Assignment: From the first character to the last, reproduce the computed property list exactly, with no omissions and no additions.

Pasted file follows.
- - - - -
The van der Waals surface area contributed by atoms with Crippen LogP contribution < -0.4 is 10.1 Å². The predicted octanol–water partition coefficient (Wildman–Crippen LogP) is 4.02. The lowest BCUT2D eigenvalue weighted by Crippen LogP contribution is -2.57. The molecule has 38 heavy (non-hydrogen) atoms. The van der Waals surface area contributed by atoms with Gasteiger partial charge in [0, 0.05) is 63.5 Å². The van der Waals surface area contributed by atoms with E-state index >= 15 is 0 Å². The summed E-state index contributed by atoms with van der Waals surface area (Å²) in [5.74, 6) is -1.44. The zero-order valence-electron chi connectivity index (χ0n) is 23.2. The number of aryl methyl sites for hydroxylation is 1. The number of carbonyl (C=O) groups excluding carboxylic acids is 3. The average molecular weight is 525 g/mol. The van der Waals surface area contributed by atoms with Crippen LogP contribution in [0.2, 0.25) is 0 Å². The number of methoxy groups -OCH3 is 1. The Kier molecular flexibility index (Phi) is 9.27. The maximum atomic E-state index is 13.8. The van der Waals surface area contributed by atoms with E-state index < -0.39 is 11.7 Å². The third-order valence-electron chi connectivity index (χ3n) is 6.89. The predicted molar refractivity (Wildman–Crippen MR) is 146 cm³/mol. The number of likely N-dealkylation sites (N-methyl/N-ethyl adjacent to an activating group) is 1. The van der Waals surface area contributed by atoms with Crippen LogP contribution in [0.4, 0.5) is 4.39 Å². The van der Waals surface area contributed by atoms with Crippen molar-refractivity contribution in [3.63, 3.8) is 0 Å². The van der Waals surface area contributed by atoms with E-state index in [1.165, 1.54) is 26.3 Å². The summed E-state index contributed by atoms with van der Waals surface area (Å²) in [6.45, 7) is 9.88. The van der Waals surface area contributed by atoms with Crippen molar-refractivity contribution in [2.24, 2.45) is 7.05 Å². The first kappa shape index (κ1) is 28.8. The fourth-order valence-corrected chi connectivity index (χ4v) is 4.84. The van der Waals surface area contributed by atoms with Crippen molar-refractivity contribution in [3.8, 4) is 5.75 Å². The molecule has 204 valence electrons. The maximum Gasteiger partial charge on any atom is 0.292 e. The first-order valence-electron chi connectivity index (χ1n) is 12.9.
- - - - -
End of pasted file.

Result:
The van der Waals surface area contributed by atoms with Crippen LogP contribution < -0.4 is 10.1 Å². The predicted octanol–water partition coefficient (Wildman–Crippen LogP) is 4.02. The lowest BCUT2D eigenvalue weighted by Crippen LogP contribution is -2.57. The molecule has 38 heavy (non-hydrogen) atoms. The van der Waals surface area contributed by atoms with Gasteiger partial charge in [0, 0.05) is 63.5 Å². The van der Waals surface area contributed by atoms with E-state index >= 15 is 0 Å². The summed E-state index contributed by atoms with van der Waals surface area (Å²) in [5.74, 6) is -1.44. The zero-order valence-electron chi connectivity index (χ0n) is 23.2. The number of aryl methyl sites for hydroxylation is 1. The number of carbonyl (C=O) groups excluding carboxylic acids is 3. The average molecular weight is 525 g/mol. The van der Waals surface area contributed by atoms with Crippen LogP contribution in [0.2, 0.25) is 0 Å². The number of methoxy groups -OCH3 is 1. The Kier molecular flexibility index (Phi) is 9.27. The maximum atomic E-state index is 13.8. The van der Waals surface area contributed by atoms with E-state index < -0.39 is 11.7 Å². The third-order valence-electron chi connectivity index (χ3n) is 6.89. The predicted molar refractivity (Wildman–Crippen MR) is 146 cm³/mol. The number of likely N-dealkylation sites (N-methyl/N-ethyl adjacent to an activating group) is 1. The van der Waals surface area contributed by atoms with Crippen LogP contribution in [0.4, 0.5) is 4.39 Å². The van der Waals surface area contributed by atoms with Crippen molar-refractivity contribution in [3.63, 3.8) is 0 Å². The van der Waals surface area contributed by atoms with E-state index in [1.165, 1.54) is 26.3 Å². The summed E-state index contributed by atoms with van der Waals surface area (Å²) in [6.45, 7) is 9.88. The van der Waals surface area contributed by atoms with Crippen molar-refractivity contribution in [2.24, 2.45) is 7.05 Å². The first kappa shape index (κ1) is 28.8. The fourth-order valence-corrected chi connectivity index (χ4v) is 4.84. The van der Waals surface area contributed by atoms with Crippen molar-refractivity contribution in [3.8, 4) is 5.75 Å². The molecule has 204 valence electrons. The maximum Gasteiger partial charge on any atom is 0.292 e. The first-order valence-electron chi connectivity index (χ1n) is 12.9.